The association between celebrity and activism, thus, happens in the public view and under the scrutiny of the media. Given the attention celebrities garner, it is not surprising that they try to associate with a good cause since it produces public approval and translates into endorsements, entertainment projects, awards, and positive media exposure. Charity might be deemed yet another way of generating capital for public figures. With their enormous traction on social media, celebrities can draw the public’s attention away from the structural inequality propounded by the neoliberal policies upon which their very construction rests. Consider the case of Hollywood sensation Scarlett Johansson, also the global ambassador for Oxfam, a global charitable entity. Her star power was both conducive to her fame and crucial to Oxfam, with Johansson serving as a poster girl for the organisation. Campaigning for female literacy, visiting schools in Sri Lanka and India that Oxfam had reconstructed following the 2004 Tsunami, Johanson gained huge public appreciation.
However, she also was engaging in commercial endorsements, one of them being with SodaStream—manufacturers of domestic soft drinks machines and it was here she found herself embroiled in controversy. Oxfam opposes Israel’s occupation of Palestinian land in the West Bank, believing Israeli ‘settlements’ there to be illegal and that they ‘further the ongoing poverty and denial of rights.’ Thus, it opposes trade with companies operating from occupied Palestinian territory. SodaStream housed a factory in this location which created a conflict of interest and the controversy ended with the Hollywood actress choosing Sodastream over Oxfam. Johansson was soon dubbed ‘Ambassador of Oppression.’
Is it possible for celebrities to bridge the gap between the act of giving and the pursuit of economic self-interest? Is it possible to resolve the antinomy between charity and capitalism? Celebrity activism has thus morphed into philanthrocapitalism—the endorsement of products to fund good causes. It aims to harness maximum profit to achieve social good. The idea is that business is good for charity. While philanthrocapitalism can prove to be helpful in making resources available and financially backing worthy causes, the idea in itself seems a little troubling. Instead of engaging in or fostering different ways to deal with the crisis at hand, the objective is to change the world through shopping and in turn, commodify the crisis itself. A classic instance being that of Irish singer-songwriter Bono, who established a campaign called Product (RED) in 2006 with Bobby Shriver that aimed to donate corporate profits to fund AIDS prevention programs in Africa. The manifesto of Product (RED) explicitly stated that the campaign was a “business model.” Associated with brands like Apple and Gap, Product (RED) was convinced to change the world through consumer power and consumer spending. Mr Bono sincerely believed, and wanted the public to believe, that by buying an iPhone, they were treating HIV in Africa. But he never considered that the plight of Africans might have more to do with complex historical processes and endless exploitation by the West to serve their consumers as he intended to do. In the light of this, Bono’s answer to treat HIV not only looks unreliable but even slightly counterproductive.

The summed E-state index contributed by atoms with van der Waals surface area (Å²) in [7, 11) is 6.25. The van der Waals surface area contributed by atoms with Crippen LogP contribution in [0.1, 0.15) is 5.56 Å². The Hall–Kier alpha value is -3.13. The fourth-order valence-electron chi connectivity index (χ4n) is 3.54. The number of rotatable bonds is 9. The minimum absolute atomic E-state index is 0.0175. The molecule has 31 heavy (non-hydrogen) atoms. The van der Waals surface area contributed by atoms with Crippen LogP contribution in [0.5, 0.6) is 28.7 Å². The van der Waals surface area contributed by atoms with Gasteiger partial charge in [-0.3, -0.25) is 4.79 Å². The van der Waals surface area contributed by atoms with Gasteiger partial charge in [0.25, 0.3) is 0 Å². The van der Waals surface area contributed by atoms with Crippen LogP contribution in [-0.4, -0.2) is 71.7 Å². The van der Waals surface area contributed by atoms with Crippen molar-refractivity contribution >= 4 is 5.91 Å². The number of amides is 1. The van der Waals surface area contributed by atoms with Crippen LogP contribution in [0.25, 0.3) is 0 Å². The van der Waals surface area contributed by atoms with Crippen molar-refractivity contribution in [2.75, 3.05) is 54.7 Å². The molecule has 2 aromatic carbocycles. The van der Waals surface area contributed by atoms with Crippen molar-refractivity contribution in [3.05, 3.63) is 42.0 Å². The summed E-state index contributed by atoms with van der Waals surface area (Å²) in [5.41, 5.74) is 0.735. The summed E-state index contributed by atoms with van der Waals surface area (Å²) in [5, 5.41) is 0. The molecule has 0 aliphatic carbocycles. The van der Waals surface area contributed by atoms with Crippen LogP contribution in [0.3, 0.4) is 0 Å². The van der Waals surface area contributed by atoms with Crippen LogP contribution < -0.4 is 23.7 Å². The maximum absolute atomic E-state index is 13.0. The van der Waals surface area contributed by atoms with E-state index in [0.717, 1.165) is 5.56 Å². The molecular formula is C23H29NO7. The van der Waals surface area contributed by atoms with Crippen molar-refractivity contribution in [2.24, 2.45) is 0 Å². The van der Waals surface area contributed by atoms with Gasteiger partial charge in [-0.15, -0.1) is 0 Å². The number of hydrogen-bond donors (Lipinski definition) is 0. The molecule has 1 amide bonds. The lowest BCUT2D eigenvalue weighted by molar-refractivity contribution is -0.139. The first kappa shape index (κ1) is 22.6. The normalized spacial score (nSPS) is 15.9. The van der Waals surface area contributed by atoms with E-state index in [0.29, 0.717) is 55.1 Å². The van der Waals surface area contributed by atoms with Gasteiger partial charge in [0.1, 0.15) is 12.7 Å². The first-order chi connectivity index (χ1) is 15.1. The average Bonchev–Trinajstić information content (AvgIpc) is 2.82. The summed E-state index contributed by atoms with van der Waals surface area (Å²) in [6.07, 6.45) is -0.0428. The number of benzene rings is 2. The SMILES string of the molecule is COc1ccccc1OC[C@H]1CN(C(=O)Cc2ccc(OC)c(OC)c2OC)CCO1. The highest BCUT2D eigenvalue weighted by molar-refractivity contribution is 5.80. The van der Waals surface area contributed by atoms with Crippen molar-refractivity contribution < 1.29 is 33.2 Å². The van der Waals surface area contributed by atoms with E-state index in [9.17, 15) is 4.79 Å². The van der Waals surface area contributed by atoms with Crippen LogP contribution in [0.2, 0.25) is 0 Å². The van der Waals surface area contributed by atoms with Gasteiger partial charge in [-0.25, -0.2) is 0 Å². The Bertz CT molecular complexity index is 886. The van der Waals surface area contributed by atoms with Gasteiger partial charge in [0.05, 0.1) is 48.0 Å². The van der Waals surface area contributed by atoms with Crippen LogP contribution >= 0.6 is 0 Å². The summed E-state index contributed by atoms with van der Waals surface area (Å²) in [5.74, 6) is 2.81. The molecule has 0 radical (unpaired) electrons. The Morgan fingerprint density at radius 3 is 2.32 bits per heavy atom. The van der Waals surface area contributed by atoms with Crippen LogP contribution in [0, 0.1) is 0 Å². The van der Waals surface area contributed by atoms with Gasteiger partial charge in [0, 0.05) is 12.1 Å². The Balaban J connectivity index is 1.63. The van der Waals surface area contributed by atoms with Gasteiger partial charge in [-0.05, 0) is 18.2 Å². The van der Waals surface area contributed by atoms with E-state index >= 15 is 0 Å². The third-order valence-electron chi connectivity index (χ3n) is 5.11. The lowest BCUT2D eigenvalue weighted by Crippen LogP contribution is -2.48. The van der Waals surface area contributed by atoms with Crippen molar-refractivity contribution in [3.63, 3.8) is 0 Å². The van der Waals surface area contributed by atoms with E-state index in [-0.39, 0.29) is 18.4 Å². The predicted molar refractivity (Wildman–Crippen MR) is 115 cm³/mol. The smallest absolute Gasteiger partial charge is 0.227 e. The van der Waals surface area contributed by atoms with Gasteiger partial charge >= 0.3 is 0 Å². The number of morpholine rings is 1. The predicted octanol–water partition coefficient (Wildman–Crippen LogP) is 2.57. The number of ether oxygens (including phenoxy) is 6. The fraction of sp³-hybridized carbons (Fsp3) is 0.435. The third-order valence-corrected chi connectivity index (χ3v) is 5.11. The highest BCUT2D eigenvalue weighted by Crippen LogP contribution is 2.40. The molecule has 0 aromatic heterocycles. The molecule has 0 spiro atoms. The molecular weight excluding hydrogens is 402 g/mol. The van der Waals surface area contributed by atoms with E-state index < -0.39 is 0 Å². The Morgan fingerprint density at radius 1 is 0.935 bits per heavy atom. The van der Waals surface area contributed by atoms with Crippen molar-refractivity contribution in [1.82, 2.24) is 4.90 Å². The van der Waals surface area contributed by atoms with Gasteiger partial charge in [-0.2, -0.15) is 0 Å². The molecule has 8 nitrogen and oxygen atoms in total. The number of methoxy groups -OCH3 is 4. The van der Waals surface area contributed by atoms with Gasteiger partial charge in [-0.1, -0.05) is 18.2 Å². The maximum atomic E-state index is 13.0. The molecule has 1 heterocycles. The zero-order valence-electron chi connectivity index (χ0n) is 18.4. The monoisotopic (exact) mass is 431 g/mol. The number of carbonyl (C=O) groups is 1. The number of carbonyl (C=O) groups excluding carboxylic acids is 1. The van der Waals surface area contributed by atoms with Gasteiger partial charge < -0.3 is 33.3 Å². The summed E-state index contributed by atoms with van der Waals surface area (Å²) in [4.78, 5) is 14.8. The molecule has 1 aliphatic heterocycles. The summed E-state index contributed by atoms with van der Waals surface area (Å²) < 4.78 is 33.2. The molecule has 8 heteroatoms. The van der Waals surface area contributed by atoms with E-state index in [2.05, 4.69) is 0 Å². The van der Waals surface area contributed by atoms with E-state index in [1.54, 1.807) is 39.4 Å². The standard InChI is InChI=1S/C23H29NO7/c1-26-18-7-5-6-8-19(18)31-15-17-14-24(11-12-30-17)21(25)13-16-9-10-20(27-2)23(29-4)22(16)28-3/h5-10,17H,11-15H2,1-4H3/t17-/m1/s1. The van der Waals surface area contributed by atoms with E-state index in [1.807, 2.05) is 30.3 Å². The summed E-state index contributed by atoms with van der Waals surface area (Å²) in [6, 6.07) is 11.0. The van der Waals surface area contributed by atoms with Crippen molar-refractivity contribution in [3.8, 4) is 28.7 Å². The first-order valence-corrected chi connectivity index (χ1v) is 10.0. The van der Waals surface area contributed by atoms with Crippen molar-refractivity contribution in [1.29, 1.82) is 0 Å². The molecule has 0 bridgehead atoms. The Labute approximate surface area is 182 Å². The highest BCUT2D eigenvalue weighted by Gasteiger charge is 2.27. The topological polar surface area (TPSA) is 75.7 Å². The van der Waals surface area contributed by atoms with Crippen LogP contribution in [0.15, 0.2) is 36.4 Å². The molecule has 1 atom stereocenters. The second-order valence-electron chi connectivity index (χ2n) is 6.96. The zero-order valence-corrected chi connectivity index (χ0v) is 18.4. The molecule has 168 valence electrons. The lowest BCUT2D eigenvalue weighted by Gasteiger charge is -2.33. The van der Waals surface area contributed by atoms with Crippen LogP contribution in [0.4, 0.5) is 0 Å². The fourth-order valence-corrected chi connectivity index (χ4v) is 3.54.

Activism by celebrities like Bono, nevertheless, continues to incite polarised reactions from the public. As the lines between newspaper and tiktok continue to blur in the age of spectacle, celebrities’ grip over the public imagination also tightens. They seamlessly permeate every area of modern life; seep and enter into our most intimate spaces. They mirror our personhood but also sustain an illusion; they are our everyday companions but forever out of reach. Their life is played out like a television show in front of everyone as the public debates, anticipates, cries, and laughs over their stories. We continue to be fascinated and disgusted by their existence, perpetually entrapped in their snare. As much as we enjoy their rise, we also crave their fall.
Shanna is pursuing her Masters in English Literature from Jawaharlal Nehru University, New Delhi. In her free time, she is either deconstructing a film or listening to Taylor Swift.